Olson therefore does not support the proposition that a trial judge may never dismiss an indictment on the basis of unmanageability. Rather, Olson stands for the proposition that a dismissal with prejudice is not an appropriate exercise of a court's supervisory power when a prosecutor fails to heed the court's "suggestion" that all but one of a number of counts of an indisputably valid indictment be dropped. No practical or legal grounds supported the summary dismissal in that case; indeed, such drastic action by the District Court on the basis of such facile reasoning intruded unduly on the historic role of the prosecutor. Olson, therefore, and other cases on which the Government relies, are distinguishable on the basis that a complete termination of the criminal prosecution, i.e., a dismissal with prejudice, entails an undue intrusion into prosecutorial prerogatives. See, e.g., United States v. Hall, 559 F.2d 1160, 1165 (9th Cir.1977), cert. denied, 435 U.S. 942, 98 S.Ct. 1523, 55 L.Ed.2d 539 (1978) (district court judge has no power to dismiss indictment on ground "it would be unconscionable to proceed further"); United States v. Real, 446 F.2d 40 (9th Cir.1971) (district court judge improperly dismissed indictment on ground of "merciful inclinations" toward defendant).15 Such dismissals may easily constitute an example of the improper substitution of judicial discretion for prosecutorial discretion. It remains the prerogative and responsibility of the executive to determine whether to prosecute at all. In contrast, the district judge in this case left the Government free to reindict the defendant, either in the same district pursuant to a more manageable indictment, or in another district, should a new indictment reveal a lack of jurisdiction over this particular defendant.


We conclude, therefore, that the intrusiveness of this cumbersome indictment on the judicial machinery is so great, while that on prosecutorial discretion so slight, that the district court did not abuse its discretion in using its inherent supervisory powers to dismiss the indictment.




Honorable Robert F. Peckham, Chief United States District Judge, Northern District of California, sitting by designation


We emphasize that none of these charges have been established by evidence. Upon review of an order dismissing an indictment, however, the indictment must be tested by its sufficiency to charge an offense. United States v. Sampson, 371 U.S. 75, 78-79, 83 S.Ct. 173, 174-175, 9 L.Ed.2d 136 (1962). We must, therefore, accept all of the Government's allegations as true for the purposes of this appeal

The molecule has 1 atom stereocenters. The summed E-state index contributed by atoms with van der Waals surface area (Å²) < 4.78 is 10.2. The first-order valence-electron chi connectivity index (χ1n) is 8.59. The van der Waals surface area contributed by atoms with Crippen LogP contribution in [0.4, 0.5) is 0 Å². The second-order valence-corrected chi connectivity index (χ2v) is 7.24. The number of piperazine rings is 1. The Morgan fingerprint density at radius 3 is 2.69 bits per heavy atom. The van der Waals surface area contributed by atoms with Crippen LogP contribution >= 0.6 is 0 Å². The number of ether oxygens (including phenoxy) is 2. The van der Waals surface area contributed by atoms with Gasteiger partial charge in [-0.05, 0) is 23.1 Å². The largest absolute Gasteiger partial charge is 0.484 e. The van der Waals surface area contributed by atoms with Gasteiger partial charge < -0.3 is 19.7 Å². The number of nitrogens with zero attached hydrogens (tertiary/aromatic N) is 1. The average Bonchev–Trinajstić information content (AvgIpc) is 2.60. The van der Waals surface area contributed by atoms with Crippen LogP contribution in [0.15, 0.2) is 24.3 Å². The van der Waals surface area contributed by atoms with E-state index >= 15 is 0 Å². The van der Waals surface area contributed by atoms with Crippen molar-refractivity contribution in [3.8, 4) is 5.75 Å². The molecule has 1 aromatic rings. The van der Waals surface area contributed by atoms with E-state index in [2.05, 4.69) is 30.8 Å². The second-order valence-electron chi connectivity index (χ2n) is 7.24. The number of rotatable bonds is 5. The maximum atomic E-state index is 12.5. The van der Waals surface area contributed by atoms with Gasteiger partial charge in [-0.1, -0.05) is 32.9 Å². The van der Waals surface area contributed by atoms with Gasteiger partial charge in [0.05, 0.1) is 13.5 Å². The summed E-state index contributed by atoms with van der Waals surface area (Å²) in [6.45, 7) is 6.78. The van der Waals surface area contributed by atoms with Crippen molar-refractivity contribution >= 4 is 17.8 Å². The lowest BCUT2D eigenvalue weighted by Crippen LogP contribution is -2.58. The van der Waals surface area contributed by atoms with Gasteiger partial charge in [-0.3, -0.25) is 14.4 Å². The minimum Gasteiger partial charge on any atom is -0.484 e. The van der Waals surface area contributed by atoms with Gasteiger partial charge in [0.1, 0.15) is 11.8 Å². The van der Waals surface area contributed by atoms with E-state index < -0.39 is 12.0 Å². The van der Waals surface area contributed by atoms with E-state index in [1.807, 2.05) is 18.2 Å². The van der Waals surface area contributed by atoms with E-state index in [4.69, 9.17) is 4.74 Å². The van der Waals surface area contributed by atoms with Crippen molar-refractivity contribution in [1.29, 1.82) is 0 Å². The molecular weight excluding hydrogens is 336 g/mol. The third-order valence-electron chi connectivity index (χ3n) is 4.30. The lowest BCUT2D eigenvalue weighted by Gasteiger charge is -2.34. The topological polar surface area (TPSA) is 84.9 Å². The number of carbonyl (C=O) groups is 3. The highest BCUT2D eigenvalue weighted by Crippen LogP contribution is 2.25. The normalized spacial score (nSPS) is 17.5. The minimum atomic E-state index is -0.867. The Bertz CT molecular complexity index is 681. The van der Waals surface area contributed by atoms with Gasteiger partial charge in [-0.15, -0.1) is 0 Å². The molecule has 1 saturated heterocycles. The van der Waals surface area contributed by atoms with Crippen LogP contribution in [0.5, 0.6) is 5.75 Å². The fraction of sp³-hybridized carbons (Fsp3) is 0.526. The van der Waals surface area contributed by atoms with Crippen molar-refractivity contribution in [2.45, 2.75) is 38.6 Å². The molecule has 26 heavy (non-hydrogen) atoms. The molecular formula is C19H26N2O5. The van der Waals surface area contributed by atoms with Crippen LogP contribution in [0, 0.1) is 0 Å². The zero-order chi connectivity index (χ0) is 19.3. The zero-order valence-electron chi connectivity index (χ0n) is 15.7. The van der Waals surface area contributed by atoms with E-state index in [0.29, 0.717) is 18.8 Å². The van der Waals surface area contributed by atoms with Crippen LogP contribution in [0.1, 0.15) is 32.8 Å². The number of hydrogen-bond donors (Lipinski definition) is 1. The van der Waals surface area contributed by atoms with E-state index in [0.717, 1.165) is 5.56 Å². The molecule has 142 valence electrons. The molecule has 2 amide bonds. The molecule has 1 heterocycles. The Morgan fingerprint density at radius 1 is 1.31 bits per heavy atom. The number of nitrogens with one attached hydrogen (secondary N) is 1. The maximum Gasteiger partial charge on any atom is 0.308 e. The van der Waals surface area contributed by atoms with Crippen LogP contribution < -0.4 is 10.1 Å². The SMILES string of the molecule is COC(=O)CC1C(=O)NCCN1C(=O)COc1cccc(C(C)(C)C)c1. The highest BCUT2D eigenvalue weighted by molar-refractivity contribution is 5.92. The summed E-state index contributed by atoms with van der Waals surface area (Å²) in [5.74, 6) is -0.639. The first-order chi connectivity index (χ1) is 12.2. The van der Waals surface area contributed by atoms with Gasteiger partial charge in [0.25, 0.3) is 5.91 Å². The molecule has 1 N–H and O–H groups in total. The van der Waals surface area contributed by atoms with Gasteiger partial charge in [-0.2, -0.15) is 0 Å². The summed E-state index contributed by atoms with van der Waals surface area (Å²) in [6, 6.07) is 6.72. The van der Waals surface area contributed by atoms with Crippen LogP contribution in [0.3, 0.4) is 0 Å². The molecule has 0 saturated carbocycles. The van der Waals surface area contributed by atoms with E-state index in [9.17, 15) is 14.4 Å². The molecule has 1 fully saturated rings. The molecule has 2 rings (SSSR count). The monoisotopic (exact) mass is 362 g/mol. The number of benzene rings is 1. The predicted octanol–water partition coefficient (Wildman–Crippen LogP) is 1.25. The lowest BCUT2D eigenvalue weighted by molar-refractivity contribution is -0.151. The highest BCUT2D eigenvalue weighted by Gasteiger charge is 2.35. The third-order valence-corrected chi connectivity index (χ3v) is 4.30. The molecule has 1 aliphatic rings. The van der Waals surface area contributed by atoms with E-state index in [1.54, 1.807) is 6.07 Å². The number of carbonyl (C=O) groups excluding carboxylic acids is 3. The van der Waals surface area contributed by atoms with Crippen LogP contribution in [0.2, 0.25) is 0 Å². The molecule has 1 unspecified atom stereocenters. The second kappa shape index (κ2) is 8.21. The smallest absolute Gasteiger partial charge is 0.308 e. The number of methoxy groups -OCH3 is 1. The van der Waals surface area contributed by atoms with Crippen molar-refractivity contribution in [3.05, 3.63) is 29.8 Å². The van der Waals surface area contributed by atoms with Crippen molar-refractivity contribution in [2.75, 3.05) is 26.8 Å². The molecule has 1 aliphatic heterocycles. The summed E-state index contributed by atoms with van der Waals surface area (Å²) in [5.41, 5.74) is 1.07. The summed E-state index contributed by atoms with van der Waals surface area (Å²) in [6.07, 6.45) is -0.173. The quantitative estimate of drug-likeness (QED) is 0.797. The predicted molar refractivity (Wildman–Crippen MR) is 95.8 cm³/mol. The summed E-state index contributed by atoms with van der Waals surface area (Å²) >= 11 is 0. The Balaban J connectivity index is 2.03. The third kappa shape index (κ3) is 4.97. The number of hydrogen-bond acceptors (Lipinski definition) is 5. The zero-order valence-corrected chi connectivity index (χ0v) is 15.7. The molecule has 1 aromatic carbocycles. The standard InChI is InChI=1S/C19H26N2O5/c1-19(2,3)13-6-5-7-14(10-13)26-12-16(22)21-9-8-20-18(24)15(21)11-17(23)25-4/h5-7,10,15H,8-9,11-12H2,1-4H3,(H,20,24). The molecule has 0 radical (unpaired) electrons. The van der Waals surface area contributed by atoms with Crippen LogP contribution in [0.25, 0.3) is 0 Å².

21 U.S.C. Sec. 841

(a) Except as authorized by this subchapter, it shall be unlawful for any person knowingly or intentionally--

(1) to manufacture, distribute, or dispense, or possess with intent to manufacture, distribute, or dispense, a controlled substance; ....


The main conspirators, Ernest Franz Combs, James Morris, and Kenneth Graham Plinston, were not before the court. Morris and Plinston are residents of foreign countries, while Combs apparently remains a fugitive


Fed.R.Crim.P., Rule 48. Dismissal

(a) By Attorney for Government. The Attorney General or the United States attorney may by leave of court file a dismissal of an indictment, information or complaint and the prosecution shall thereupon terminate. Such a dismissal may not be filed during the trial without the consent of the defendant.


Fed.R.Crim.P., Rule 8. Joinder of Offenses and of Defendants

(a) Joinder of Offenses. Two or more offenses may be charged in the same indictment or information in a separate count for each offense if the offenses charged, whether felonies or misdemeanors or both, are of the same or similar character or are based on the same act or transaction or on two or more acts or transactions connected together or constituting parts of a common scheme or plan.